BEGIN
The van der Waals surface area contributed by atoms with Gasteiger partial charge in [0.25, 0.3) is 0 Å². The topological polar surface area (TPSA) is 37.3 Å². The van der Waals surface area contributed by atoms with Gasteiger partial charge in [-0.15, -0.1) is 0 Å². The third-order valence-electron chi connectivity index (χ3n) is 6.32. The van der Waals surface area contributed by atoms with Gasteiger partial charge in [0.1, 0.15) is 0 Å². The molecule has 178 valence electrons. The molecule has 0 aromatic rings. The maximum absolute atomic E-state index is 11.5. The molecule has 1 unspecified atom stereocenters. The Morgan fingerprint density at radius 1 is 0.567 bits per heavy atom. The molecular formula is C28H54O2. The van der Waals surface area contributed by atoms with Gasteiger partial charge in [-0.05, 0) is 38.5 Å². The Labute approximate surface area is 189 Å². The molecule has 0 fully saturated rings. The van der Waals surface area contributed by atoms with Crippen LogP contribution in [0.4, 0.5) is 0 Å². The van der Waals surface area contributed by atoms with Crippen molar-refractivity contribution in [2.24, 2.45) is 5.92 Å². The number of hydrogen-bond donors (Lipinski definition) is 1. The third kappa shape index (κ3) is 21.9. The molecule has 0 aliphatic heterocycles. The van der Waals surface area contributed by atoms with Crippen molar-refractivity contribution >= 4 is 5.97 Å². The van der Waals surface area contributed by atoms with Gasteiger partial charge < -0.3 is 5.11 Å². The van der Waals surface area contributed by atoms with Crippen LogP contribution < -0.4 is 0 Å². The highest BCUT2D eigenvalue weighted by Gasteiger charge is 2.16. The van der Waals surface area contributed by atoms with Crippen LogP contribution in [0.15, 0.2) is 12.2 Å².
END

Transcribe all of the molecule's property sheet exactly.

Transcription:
The van der Waals surface area contributed by atoms with Gasteiger partial charge in [0.25, 0.3) is 0 Å². The topological polar surface area (TPSA) is 37.3 Å². The van der Waals surface area contributed by atoms with Gasteiger partial charge in [-0.15, -0.1) is 0 Å². The third-order valence-electron chi connectivity index (χ3n) is 6.32. The van der Waals surface area contributed by atoms with Gasteiger partial charge in [0.1, 0.15) is 0 Å². The molecule has 178 valence electrons. The molecule has 0 aromatic rings. The maximum absolute atomic E-state index is 11.5. The molecule has 1 unspecified atom stereocenters. The Morgan fingerprint density at radius 1 is 0.567 bits per heavy atom. The molecular formula is C28H54O2. The van der Waals surface area contributed by atoms with Gasteiger partial charge in [-0.05, 0) is 38.5 Å². The Labute approximate surface area is 189 Å². The molecule has 0 fully saturated rings. The van der Waals surface area contributed by atoms with Crippen LogP contribution in [0.4, 0.5) is 0 Å². The van der Waals surface area contributed by atoms with Crippen molar-refractivity contribution in [2.24, 2.45) is 5.92 Å². The number of hydrogen-bond donors (Lipinski definition) is 1. The third kappa shape index (κ3) is 21.9. The molecule has 0 aliphatic heterocycles. The van der Waals surface area contributed by atoms with Crippen molar-refractivity contribution >= 4 is 5.97 Å². The van der Waals surface area contributed by atoms with Gasteiger partial charge < -0.3 is 5.11 Å². The van der Waals surface area contributed by atoms with Crippen LogP contribution < -0.4 is 0 Å². The highest BCUT2D eigenvalue weighted by Gasteiger charge is 2.16. The van der Waals surface area contributed by atoms with Crippen LogP contribution in [0.15, 0.2) is 12.2 Å².